Increasingly I realised that, like everyone else, I am entangled in a system of global trade and powerful vested interests that is slowly destroying the natural world and the lives of many human beings. The system has to radically change. Tinkering around the edges and hoping that our consumer lifestyle can, with a few tweaks, continue pretty much as normal will just not work. Our own government and much of industry are complicit in pretending to care for the environment while planning for business (and destruction) as usual.

The UK government, which in the 1990s aimed to be a lead nation in responding to climate change, has gone backwards. Austerity following the financial crash of 2008 starved local authorities of the resources needed to take local action such as better bus services to reduce car dependency, or flood prevention. The UK Sustainable Development Commission, set up in 2000, was closed in 2011, and the body set up by government to achieve zero carbon homes was closed in 2016 for lack of funding. To demonstrate its ambivalence towards reducing emissions, the UK government in 2016 approved a third runway for Heathrow and in 2018 gave the go-ahead for fracking.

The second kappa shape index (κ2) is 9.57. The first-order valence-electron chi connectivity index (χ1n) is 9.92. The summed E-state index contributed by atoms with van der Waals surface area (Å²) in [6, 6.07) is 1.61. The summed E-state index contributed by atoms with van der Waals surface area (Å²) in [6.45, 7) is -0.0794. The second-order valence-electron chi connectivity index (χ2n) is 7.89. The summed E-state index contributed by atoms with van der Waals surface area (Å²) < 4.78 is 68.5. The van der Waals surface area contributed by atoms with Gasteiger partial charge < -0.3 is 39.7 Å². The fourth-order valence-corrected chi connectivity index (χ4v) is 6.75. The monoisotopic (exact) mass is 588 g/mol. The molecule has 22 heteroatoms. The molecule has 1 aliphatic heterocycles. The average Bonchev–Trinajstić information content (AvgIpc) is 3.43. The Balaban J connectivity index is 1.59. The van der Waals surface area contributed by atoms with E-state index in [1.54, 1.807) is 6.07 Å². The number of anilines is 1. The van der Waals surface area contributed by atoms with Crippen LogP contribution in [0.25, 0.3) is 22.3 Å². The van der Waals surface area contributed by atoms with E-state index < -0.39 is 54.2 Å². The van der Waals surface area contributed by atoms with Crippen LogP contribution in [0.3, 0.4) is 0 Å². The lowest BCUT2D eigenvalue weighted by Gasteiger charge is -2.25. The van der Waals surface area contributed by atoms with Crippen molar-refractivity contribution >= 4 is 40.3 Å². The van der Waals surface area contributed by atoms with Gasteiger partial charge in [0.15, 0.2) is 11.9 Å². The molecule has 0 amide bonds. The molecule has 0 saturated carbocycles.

I had been vaguely aware of the XR protests in London in April 2019. I scanned their website but wasn’t attracted by their confrontational, albeit non-violent, tactics. My instincts for quiet, non-confrontational argument ran deep. But I was impressed by their emphasis on the scientific basis for action, and by their success in challenging the UK government’s lack of commitment to the environment. Then I did some reading, including Justin Welby’s Reimagining Britain and Naomi Klein’s No is Not Enough. I also went back to the Bible’s New Testament and had to admit that Jesus and His disciples were no strangers to civil disobedience. My instincts, and my existing interpretation of what being a Christian meant, began to appear a form of escape, the wrong response to a desperate situation. Like the rest of the population I was sleep-walking towards disaster, but I had less excuse than others; given my background, I knew the serious and growing threat we face but was doing little to challenge the system that locks us all into unsustainable living.